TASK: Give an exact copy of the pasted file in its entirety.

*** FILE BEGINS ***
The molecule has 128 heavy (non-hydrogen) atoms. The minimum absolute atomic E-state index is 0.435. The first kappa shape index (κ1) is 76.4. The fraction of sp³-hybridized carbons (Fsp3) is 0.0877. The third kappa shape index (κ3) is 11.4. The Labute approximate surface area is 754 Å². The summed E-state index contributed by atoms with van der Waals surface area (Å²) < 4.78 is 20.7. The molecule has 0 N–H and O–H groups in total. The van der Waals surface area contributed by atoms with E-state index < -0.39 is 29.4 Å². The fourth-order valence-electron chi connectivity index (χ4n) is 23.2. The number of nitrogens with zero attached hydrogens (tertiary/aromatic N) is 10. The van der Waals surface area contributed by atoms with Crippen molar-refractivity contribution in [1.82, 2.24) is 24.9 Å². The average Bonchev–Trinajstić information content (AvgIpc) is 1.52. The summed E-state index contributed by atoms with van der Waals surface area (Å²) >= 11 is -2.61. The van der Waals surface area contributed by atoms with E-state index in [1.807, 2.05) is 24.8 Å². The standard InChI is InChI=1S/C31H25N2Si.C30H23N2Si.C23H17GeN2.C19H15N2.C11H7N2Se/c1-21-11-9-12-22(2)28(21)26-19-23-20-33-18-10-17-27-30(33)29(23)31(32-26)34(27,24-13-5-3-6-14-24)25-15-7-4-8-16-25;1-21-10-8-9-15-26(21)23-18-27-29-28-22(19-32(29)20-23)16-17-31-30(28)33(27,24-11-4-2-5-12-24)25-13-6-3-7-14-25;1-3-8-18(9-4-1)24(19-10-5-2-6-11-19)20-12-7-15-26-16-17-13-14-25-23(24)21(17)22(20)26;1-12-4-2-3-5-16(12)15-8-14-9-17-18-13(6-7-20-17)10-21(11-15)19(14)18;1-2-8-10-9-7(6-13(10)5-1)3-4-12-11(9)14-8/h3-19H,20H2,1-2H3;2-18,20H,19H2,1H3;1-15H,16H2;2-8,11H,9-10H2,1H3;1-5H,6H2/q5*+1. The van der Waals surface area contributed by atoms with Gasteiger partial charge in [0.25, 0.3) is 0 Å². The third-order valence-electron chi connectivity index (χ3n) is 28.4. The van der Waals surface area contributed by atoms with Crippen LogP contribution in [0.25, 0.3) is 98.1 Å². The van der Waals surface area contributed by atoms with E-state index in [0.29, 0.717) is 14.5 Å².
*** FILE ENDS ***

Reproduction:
The molecule has 128 heavy (non-hydrogen) atoms. The minimum absolute atomic E-state index is 0.435. The first kappa shape index (κ1) is 76.4. The fraction of sp³-hybridized carbons (Fsp3) is 0.0877. The third kappa shape index (κ3) is 11.4. The Labute approximate surface area is 754 Å². The summed E-state index contributed by atoms with van der Waals surface area (Å²) < 4.78 is 20.7. The molecule has 0 N–H and O–H groups in total. The van der Waals surface area contributed by atoms with E-state index < -0.39 is 29.4 Å². The fourth-order valence-electron chi connectivity index (χ4n) is 23.2. The number of nitrogens with zero attached hydrogens (tertiary/aromatic N) is 10. The van der Waals surface area contributed by atoms with Crippen molar-refractivity contribution in [1.82, 2.24) is 24.9 Å². The average Bonchev–Trinajstić information content (AvgIpc) is 1.52. The summed E-state index contributed by atoms with van der Waals surface area (Å²) >= 11 is -2.61. The van der Waals surface area contributed by atoms with E-state index in [1.807, 2.05) is 24.8 Å². The standard InChI is InChI=1S/C31H25N2Si.C30H23N2Si.C23H17GeN2.C19H15N2.C11H7N2Se/c1-21-11-9-12-22(2)28(21)26-19-23-20-33-18-10-17-27-30(33)29(23)31(32-26)34(27,24-13-5-3-6-14-24)25-15-7-4-8-16-25;1-21-10-8-9-15-26(21)23-18-27-29-28-22(19-32(29)20-23)16-17-31-30(28)33(27,24-11-4-2-5-12-24)25-13-6-3-7-14-25;1-3-8-18(9-4-1)24(19-10-5-2-6-11-19)20-12-7-15-26-16-17-13-14-25-23(24)21(17)22(20)26;1-12-4-2-3-5-16(12)15-8-14-9-17-18-13(6-7-20-17)10-21(11-15)19(14)18;1-2-8-10-9-7(6-13(10)5-1)3-4-12-11(9)14-8/h3-19H,20H2,1-2H3;2-18,20H,19H2,1H3;1-15H,16H2;2-8,11H,9-10H2,1H3;1-5H,6H2/q5*+1. The van der Waals surface area contributed by atoms with Gasteiger partial charge in [0.25, 0.3) is 0 Å². The third-order valence-electron chi connectivity index (χ3n) is 28.4. The van der Waals surface area contributed by atoms with Crippen LogP contribution in [0.25, 0.3) is 98.1 Å². The van der Waals surface area contributed by atoms with E-state index in [0.29, 0.717) is 14.5 Å².